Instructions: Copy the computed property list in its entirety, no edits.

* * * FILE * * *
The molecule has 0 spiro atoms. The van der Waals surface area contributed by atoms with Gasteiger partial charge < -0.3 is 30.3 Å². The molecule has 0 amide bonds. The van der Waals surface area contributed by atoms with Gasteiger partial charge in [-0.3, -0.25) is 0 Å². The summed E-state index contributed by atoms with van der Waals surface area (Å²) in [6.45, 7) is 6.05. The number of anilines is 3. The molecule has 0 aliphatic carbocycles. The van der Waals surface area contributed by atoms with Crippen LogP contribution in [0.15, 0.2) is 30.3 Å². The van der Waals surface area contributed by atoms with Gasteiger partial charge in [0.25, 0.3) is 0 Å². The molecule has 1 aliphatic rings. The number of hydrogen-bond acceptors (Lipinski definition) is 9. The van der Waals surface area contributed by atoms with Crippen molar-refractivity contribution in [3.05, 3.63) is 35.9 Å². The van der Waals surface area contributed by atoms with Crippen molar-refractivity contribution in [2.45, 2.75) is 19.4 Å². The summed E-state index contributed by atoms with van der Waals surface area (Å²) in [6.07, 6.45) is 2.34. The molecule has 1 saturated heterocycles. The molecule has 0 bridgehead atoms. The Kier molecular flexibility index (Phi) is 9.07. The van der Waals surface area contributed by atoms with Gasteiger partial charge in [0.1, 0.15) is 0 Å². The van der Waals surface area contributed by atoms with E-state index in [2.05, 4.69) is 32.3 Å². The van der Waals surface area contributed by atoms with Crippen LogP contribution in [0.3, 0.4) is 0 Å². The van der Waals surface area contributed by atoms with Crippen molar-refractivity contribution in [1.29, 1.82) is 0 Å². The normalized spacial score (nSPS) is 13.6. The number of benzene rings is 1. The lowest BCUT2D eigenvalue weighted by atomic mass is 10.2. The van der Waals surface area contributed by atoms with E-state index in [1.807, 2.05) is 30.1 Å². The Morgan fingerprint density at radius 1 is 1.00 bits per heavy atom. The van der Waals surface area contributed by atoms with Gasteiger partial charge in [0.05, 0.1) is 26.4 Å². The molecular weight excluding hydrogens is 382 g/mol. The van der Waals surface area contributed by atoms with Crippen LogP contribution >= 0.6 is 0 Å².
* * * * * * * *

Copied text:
The molecule has 0 spiro atoms. The van der Waals surface area contributed by atoms with Gasteiger partial charge < -0.3 is 30.3 Å². The molecule has 0 amide bonds. The van der Waals surface area contributed by atoms with Gasteiger partial charge in [-0.3, -0.25) is 0 Å². The summed E-state index contributed by atoms with van der Waals surface area (Å²) in [6.45, 7) is 6.05. The number of anilines is 3. The molecule has 0 aliphatic carbocycles. The van der Waals surface area contributed by atoms with Crippen LogP contribution in [0.15, 0.2) is 30.3 Å². The van der Waals surface area contributed by atoms with Gasteiger partial charge in [0.25, 0.3) is 0 Å². The molecule has 1 aliphatic rings. The number of hydrogen-bond acceptors (Lipinski definition) is 9. The van der Waals surface area contributed by atoms with Crippen molar-refractivity contribution in [3.05, 3.63) is 35.9 Å². The van der Waals surface area contributed by atoms with Crippen molar-refractivity contribution in [2.45, 2.75) is 19.4 Å². The summed E-state index contributed by atoms with van der Waals surface area (Å²) in [6.07, 6.45) is 2.34. The molecule has 1 saturated heterocycles. The molecule has 0 bridgehead atoms. The Kier molecular flexibility index (Phi) is 9.07. The van der Waals surface area contributed by atoms with Gasteiger partial charge in [0.1, 0.15) is 0 Å². The van der Waals surface area contributed by atoms with E-state index in [2.05, 4.69) is 32.3 Å². The van der Waals surface area contributed by atoms with Crippen LogP contribution in [0.3, 0.4) is 0 Å². The van der Waals surface area contributed by atoms with Crippen molar-refractivity contribution in [1.29, 1.82) is 0 Å². The normalized spacial score (nSPS) is 13.6. The number of benzene rings is 1. The lowest BCUT2D eigenvalue weighted by atomic mass is 10.2. The van der Waals surface area contributed by atoms with E-state index in [1.807, 2.05) is 30.1 Å². The Morgan fingerprint density at radius 1 is 1.00 bits per heavy atom. The van der Waals surface area contributed by atoms with Gasteiger partial charge in [0.05, 0.1) is 26.4 Å². The molecular weight excluding hydrogens is 382 g/mol. The van der Waals surface area contributed by atoms with Crippen LogP contribution >= 0.6 is 0 Å².